i. A more comprehensive overview dashboard in their accounts. They wanted to be able to see previous jobs posted, what’s been applied to, how many applications have been received to each job, ability to close the job if it’s been filled etc. We have implemented majority of these changes as we feel are appropriate right now. Over the next few weeks, we plan on making more changes in this area.
Thanks again for all the feedback! keep ‘em coming.
What Unemployment? Nothing like that in United States of Software
The New York Times recently reported a zero job growth in the US in August 2011 with surveys finding that job growth over the past 3 months were at 35,000, a far cry from the 90,000 jobs expected to keep up with the growing work force. Don’t mention this in the software industry especially startups, the situation is almost the complete opposite with demand for qualified engineers more than twice the supply. Many jobs are being phased out since they can now be automated, and several others are constantly outsourced because the labor is much cheaper. If there is one thing you don’t want cheap labor for, it is building software and that has contributed to the boom in the industry. Not too many people predicted this and those who did never cared to encourage young students to consider careers in Computer Science, and now the supply of talent coming out of our universities CANNOT keep up with the demand.
We have seen this first-hand at College2Startup and it was a big reason why the startup was created in the first place. Why are there so many software engineering jobs and not enough candidates? why don’t parents and universities encourage more students to get into Computer Science & physics knowing for a fact that in a few years most human activities will be run by computers? How can we get the software jobs into the hands of the right candidates?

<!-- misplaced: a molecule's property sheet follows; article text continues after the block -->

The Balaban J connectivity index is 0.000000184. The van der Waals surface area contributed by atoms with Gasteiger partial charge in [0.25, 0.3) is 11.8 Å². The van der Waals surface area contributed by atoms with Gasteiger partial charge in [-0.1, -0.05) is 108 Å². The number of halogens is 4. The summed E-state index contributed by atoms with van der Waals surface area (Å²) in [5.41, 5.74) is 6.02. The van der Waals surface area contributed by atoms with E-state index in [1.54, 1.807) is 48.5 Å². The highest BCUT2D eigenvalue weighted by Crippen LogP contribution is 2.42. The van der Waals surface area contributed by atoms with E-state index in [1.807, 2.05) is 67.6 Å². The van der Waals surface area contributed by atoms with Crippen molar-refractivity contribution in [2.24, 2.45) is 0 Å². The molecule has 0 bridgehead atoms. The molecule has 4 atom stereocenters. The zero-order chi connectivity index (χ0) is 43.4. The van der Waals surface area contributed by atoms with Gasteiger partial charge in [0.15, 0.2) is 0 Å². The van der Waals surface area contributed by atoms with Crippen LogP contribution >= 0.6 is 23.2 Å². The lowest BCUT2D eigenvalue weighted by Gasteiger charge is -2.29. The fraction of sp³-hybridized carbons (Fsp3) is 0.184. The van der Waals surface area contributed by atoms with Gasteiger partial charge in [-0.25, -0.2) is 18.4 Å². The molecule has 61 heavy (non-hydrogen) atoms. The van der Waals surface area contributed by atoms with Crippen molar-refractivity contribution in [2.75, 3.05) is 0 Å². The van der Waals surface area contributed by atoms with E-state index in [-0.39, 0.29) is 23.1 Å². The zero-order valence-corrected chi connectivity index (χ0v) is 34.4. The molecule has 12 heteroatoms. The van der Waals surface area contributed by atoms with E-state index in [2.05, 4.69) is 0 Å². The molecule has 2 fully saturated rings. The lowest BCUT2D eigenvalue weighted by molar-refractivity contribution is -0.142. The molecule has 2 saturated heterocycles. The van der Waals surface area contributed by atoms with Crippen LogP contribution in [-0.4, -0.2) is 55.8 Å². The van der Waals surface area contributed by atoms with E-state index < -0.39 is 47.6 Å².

In the past week alone, there have been 3 different startups who have indicated in their job submissions to us that they are going to pay you $10,000 if you refer your qualified (software engineer) friend or family member that eventually gets hired. That’s how competitive the hiring space is for startups. They all want the best people and they know every other startup out there wants the same, so it’s game on. One college2startup user who got hired in early August by a NYC startup came out of college in May not knowing how he would go about finding a job with his Computer Science degree, he had planned on working for the Government but also wanted to start his own startup down the road. Two weeks after receiving a job post in his e-mail, he was on his way to NYC from his college town at Urbana champaign to start a new $82K job as a software engineer at a VC-funded startup. The jobs are there in the software industry, but not enough of the matching talent.
Are you in college and bothered about the job market ahead of your graduation, should you consider switching majors? maybe. The industry is booming and doesn’t look like it will be slowing down anytime soon. In the middle of all the unemployment, maybe we can take solace in the never ending demand for Engineers.